The trend became pervasive enough that celebrities began jumping on board. Progressive left darling, Lena Dunham, described in her book that she was raped by a conservative guy named “Barry,” and specifically giving his job title at the college and more. Barry was soon found, and he was forced to shut down all social media, and had to crowd source all his legal fees since he wasn’t exactly wealthy.

Dunham’s story soon fell apart, and while Dunham’s publisher, Random House, is paying for Barry’s legal fees, the damage has been done. Dunham meanwhile has made a hefty sum from the books, and hasn’t so much as flinched about the whole ordeal save to say it was unfortunate.

Another SJW favorite, Amy Schumer, said that her first sexual experience wasn’t consensual, and that she experienced it again with a boyfriend later. To her credit, Schumer never uses the term “rape” when talking about her experiences, but this at the height of the “me too” rape victim outing.

Other celebs came forward suddenly revealing they too were raped at some point in their lives. Some of them may be telling the truth, some of them may be lying, but none of them – that I can tell – have proof. This doesn’t matter, though. Having been raped had become a trendy thing to have been done to you.

We see reports now of girls claiming they’ve been raped, and ripping apart the lives of innocent people in order to achieve the status they’re looking for. Horror stories of men locked up after false accusations, families ripped apart, lost jobs, and suicides after lives were destroyed pepper my news feeds daily.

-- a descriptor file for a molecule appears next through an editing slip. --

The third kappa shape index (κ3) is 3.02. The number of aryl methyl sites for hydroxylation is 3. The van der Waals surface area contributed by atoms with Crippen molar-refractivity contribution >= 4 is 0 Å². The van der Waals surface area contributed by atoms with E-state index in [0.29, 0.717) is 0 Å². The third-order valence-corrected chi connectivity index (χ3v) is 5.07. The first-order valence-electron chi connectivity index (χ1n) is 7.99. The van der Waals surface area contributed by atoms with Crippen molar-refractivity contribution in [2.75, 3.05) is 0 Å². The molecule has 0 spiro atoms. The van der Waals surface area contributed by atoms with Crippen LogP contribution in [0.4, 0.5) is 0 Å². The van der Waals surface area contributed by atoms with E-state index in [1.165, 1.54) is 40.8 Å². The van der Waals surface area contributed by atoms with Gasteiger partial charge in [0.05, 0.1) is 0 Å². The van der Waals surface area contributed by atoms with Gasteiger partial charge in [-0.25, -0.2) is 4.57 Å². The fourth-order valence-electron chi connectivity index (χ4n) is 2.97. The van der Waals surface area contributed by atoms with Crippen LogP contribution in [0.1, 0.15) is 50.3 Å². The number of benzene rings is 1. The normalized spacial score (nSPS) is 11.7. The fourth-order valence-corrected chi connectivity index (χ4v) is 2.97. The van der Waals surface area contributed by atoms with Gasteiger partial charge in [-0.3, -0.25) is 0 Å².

You can get a clear image of what happens to those falsely accused from the famous debunked Rolling Stone gang rape story. One man, after enduring the devastating effects of a false rape accusation, created a support website for others who are going through, or have been through, the nightmare that unfolds after these things happen.

The point of this is, when there isn’t even rape, there are still victims. Being a victim might be trendy, but it’s not like JNCO jeans, or the emo phase of the early aughts. This is an actual, real life atrocity that must be taken very seriously, because the person accused is going to have his life put through the ringer, innocent or not. This trend that should never have become one, is ruining lives.

That’s why we as a society shouldn’t take the advice of the social justice, feminist narrative that rape accusers should just be believed. We as a society should not be ashamed to demand proof when such an accusation is thrown out. Furthermore, we as a society should not be afraid to hand out harsh punishments to those who falsely accuse innocent people of rape for whatever gain they figure they were in for when they did it.

We are a country that respects that you’re innocent until proven guilty, not the other way around. While Universities may have done away with due process in so many cases when it comes to rape accusations, we as a country cannot go down that road.

Standing for this will net you accusations of supporting rapists, or victim-blaming, but the fact of the matter is that you’re standing for the rule of law, and fair play to the innocent. Our system is there to stop us from caving into hysterics, and giving over to witch hunts that do more harm than good.

Crowder recently released a video regarding this subject, that sums this all up very nicely.

The post Pop-Culture Has Made Being a Rape Victim Trendy and This Needs to Stop Now appeared first on RedState.